— Mohammad Naciri (@NaciriMohammad) March 8, 2019
While trying to find clear and concise information about the law, it was difficult to find it in one place in an accessible manner. If a layperson were trying to find this information in an easy to understand format, they would give up before even trying to apply.
In order for this law to work, we need clear, concise, and easily accessible information about the Domestic and Cohabitation Relationships Violence Ordinance. We also need to disseminate information about it, especially to vulnerable groups, such as South Asian women.
Because people in the South Asian community typically marry another member of their community and they often bring their spouse from their native country, when these spouses newly enter Hong Kong, they are often not knowledgeable about Hong Kong norms or policies.
Domestic abuse may be the norm in their home countries. Some people may even come over as part of a fake marriage, making women in these types of marriages even more vulnerable. So when men and women immigrate to Hong Kong, they should be given a class on domestic violence and relevant laws.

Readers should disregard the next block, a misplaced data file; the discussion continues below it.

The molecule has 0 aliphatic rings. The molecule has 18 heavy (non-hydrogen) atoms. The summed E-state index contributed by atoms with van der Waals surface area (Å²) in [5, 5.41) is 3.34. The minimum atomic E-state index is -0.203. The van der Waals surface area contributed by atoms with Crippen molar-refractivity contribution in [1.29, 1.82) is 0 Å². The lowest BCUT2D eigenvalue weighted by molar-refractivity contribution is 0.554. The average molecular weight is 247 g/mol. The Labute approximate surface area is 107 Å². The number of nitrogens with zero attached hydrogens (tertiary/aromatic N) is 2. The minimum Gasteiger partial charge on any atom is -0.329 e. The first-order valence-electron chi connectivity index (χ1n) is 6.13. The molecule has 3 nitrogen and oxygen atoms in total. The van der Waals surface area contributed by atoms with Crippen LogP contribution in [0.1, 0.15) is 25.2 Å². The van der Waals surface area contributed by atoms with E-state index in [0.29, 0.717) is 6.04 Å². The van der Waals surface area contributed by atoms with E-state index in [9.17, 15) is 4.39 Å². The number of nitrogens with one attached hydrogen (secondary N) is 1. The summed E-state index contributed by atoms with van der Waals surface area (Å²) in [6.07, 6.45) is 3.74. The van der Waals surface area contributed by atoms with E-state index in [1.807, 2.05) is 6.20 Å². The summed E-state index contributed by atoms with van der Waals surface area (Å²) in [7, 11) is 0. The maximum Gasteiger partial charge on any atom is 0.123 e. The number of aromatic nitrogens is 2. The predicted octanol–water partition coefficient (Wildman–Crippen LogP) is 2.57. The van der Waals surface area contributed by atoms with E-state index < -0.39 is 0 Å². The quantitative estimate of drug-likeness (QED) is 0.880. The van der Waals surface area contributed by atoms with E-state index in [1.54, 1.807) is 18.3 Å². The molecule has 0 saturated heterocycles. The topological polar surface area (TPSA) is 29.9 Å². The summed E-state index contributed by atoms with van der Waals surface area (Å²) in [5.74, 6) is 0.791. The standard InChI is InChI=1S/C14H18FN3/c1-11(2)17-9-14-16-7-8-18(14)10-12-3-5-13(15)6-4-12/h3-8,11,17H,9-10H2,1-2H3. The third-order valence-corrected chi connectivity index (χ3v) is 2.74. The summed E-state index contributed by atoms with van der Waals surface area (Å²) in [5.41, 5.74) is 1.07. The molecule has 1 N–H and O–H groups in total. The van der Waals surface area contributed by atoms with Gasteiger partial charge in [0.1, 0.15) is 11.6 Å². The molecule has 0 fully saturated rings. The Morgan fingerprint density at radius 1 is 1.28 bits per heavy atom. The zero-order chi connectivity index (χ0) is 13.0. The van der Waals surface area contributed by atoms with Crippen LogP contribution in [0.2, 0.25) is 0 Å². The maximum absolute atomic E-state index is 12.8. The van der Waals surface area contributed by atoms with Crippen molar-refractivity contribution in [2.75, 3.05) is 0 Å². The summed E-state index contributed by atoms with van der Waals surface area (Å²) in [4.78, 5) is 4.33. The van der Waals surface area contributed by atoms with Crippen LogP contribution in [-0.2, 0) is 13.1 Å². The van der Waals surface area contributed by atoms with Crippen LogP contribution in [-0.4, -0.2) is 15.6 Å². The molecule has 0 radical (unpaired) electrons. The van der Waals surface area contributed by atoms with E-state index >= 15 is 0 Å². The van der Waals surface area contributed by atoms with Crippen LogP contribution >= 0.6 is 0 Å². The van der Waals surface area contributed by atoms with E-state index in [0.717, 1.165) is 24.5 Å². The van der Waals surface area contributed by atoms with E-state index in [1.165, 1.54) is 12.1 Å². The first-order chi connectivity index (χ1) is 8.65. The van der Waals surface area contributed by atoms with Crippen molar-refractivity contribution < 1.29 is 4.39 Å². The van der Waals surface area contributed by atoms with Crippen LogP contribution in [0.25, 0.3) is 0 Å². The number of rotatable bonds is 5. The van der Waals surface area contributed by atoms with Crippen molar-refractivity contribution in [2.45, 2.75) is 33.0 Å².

This could help educate newcomers, empower them with options in case of domestic abuse, and save the government money by preventing domestic abuse cases.
It is also important to adapt policies to fit vulnerable communities. For instance, research showed a strong family orientation in South Asian families. So when the law is applied, we can also provide options that strengthen families for those who decide to maintain their family.
This can be done by supporting them with mandated comprehensive programmes, such as anti-violence programmes, case management, social work follow-up, alcohol and substance abuse programmes, family counselling, and educational programmes for all household members.
Automatically attaching an authorisation of arrest to all orders could also help rebalance power within the relationships and help ensure that the orders are followed.
In the end, Hong Kong needs to implement a policy that can be flexible enough to account for the barriers in different vulnerable communities and understand their unique situation. If these issues are not addressed, domestic violence will become a larger problem for Hong Kong society to deal with, leading to larger societal costs.
Perhaps International Women’s Day is the perfect time to start a dialogue between Hong Kong Chinese and ethnic minority communities about domestic violence and how to strengthen the Domestic and Cohabitation Relationships Violence Ordinance.